The Women’s March on January 21, 2017 was a watershed moment. Originally planned for Washington D.C., this expression of solidarity ignited women around the globe to stand up and march for their rights. After I marched in Montpelier, I watched the footage of marches happening world-wide, filled with a rainbow of people and issues. It was so powerful and exhilarating!
Three months later, I can attest from my perch at the Vermont Women’s Fund that the energy about women’s rights—particularly, on equal pay and economic security—continues unabated.
For example, there’s been a surge of interest in women’s entrepreneurship. I witnessed this firsthand when the Vermont Women’s Fund co-hosted Dream, Girl, a documentary about the aspirations of women entrepreneurs. The theater was packed! Moms with their daughters, high school and college students, and women of varying ages filled the audience, all eager to learn about what it takes to start a business. We are going to show the film again, next time on May 23 in White River Junction at the Briggs Opera House—you can learn more about that here.
Another milestone is the recent release of Change The Story’s fourth report, Vermont Women and Leadership. This comprehensive status report reveals new data about the participation of women in federal, state and municipal government; Abenaki Nations; academia; law enforcement; and the corporate and nonprofit sectors. The good news is that Vermont is a national pacesetter in its share of women in a few categories but lags far behind in many others. Clearly, more work needs to happen so we see women as decision makers and influencers across the board.
But things are looking promising—for instance, Governor Phil Scott and his transition team have read the Change The Story reports and are taking this work seriously. And the Governor appointed more women to his administration leadership than any other Governor to date. Right on, Governor!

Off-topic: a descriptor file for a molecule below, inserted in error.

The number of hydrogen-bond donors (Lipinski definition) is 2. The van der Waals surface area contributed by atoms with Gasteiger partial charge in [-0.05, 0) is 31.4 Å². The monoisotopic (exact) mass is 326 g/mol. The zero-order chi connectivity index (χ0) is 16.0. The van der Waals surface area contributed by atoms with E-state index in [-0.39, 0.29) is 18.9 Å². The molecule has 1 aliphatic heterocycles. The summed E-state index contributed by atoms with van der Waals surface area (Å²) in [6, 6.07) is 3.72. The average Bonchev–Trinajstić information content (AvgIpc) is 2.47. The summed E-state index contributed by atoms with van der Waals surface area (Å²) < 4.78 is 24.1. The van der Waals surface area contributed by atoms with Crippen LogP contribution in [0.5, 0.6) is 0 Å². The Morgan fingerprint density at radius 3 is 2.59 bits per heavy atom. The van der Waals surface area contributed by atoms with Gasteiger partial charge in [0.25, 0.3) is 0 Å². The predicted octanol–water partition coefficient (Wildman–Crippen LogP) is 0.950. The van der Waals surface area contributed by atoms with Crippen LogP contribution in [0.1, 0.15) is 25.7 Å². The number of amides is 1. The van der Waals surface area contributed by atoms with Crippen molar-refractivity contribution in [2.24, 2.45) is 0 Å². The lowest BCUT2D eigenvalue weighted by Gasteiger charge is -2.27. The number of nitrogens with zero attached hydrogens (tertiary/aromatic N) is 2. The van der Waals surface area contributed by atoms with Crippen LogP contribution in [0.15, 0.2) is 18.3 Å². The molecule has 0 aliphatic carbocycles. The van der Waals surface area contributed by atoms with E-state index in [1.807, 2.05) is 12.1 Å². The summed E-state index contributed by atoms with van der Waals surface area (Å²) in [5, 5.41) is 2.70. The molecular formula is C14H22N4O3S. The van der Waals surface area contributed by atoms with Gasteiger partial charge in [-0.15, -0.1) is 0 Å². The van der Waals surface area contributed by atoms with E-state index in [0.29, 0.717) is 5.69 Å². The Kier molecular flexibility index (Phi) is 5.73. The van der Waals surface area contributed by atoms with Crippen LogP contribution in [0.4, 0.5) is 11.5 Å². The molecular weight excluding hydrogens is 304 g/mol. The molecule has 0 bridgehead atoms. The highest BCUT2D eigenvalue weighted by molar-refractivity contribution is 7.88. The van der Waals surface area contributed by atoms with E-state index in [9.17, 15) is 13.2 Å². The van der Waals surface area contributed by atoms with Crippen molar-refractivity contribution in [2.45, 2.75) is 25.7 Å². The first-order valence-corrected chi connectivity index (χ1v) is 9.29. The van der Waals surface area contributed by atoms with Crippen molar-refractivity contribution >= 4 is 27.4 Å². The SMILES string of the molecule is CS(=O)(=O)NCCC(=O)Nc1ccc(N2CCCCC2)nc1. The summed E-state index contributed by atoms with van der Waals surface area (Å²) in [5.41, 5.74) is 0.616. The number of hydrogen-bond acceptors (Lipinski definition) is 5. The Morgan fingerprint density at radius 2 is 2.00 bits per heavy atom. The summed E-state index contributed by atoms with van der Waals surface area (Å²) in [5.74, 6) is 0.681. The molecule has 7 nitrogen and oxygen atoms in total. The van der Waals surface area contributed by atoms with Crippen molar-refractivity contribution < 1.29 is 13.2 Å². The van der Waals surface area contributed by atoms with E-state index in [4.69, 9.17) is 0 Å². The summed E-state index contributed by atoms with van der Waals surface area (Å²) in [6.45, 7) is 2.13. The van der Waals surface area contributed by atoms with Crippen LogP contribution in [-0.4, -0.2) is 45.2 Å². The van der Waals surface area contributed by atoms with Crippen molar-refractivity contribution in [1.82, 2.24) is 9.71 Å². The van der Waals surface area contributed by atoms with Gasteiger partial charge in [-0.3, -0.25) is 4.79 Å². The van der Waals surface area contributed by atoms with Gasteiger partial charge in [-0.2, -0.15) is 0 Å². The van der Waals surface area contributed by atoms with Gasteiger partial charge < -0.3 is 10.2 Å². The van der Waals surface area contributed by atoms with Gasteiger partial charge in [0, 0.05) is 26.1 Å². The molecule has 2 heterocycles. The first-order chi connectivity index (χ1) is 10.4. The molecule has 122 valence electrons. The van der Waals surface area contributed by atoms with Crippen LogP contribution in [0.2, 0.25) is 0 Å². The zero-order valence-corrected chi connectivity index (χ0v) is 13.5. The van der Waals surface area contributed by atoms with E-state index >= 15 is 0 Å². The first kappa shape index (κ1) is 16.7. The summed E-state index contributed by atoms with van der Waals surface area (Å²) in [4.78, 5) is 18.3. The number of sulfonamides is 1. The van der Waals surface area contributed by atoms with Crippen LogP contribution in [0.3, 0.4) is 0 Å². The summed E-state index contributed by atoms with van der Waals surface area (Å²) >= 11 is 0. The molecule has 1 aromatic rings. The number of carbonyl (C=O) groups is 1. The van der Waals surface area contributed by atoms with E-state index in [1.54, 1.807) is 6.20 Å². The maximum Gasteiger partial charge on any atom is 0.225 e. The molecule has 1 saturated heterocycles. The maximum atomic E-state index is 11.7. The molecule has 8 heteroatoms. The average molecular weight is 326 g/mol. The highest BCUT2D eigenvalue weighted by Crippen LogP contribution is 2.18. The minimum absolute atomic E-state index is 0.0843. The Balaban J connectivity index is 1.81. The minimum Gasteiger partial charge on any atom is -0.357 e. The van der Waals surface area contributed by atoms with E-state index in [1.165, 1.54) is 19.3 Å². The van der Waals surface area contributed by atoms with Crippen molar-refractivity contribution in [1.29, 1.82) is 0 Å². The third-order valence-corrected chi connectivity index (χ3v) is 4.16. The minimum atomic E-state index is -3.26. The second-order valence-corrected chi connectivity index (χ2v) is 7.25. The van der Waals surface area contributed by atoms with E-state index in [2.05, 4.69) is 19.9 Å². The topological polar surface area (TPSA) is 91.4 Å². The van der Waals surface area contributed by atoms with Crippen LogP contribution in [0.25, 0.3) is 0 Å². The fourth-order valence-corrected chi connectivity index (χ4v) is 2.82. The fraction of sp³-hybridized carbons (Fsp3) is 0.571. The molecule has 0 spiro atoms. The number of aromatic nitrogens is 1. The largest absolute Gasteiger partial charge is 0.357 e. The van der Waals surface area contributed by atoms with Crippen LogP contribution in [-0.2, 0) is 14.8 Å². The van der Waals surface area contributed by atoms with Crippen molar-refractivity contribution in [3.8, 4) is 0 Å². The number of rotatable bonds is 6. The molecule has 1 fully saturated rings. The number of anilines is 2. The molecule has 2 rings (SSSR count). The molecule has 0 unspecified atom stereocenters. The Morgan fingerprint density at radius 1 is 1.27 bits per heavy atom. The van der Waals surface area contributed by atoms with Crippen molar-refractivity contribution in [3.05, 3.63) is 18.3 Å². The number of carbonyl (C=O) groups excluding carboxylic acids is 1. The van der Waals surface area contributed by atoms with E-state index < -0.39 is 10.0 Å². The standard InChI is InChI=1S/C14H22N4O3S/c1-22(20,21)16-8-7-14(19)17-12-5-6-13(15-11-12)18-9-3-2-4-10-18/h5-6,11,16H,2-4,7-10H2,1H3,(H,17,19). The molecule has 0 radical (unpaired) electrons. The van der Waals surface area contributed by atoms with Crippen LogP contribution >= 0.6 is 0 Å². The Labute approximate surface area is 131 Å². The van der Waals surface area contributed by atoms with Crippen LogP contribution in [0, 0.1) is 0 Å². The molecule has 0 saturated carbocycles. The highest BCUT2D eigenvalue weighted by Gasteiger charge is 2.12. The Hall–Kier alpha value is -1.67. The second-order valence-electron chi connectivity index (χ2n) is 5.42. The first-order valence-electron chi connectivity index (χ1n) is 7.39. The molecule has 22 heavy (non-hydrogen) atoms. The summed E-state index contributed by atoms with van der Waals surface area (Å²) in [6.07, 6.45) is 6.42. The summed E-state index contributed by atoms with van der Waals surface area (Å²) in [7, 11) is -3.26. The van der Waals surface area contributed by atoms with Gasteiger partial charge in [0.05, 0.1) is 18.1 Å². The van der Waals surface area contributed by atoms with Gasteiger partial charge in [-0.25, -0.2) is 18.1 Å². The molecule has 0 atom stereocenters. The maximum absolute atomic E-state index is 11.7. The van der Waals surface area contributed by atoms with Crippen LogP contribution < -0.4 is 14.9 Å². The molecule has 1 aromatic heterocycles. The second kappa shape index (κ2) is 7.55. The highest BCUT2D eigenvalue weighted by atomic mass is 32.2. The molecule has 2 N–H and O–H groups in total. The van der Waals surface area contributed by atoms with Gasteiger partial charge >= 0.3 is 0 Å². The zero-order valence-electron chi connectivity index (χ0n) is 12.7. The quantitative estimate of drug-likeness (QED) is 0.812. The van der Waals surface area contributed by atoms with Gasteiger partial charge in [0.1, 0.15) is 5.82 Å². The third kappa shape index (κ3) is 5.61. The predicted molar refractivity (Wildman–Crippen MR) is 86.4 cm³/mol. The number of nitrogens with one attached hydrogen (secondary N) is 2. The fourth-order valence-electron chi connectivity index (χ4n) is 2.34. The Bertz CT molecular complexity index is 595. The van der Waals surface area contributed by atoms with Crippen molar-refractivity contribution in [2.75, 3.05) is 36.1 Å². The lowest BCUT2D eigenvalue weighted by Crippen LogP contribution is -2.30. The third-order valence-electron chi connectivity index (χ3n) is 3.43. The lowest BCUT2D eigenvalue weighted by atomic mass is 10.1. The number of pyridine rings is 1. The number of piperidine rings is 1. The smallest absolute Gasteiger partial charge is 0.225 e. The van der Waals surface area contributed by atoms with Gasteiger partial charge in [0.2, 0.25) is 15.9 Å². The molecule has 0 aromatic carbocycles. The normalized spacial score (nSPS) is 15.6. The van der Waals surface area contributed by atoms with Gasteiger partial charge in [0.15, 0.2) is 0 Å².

One more thing about the Women’s March and its effect on Vermont—the Persist 5K Run/Walk, a non-competitive race, will take place on Mother’s Day. The idea was born from the energy of the Women’s March by an ad hoc group of women from Charlotte, who now call themselves, the Persisters. Go to www.persist5K.com to register and see how you can participate. And this is not for women only—anyone who loves and respects women is encouraged to attend.
That’s what’s happening in my world! There’s energy, feistiness, and a sense that we are all in this together to make positive change. As Joe Fusco, of Casella Waste Systems said recently at the Equal Pay Day event at the statehouse, “It’s a competitive advantage to have women at all levels of business. We cannot afford to leave 50% of the talent and brains off the table.” I think his remarks reflect a growing understanding that we are all be better served when women are equally represented in all sectors of our state. I’m looking forward to continuing the march toward that goal with all of you!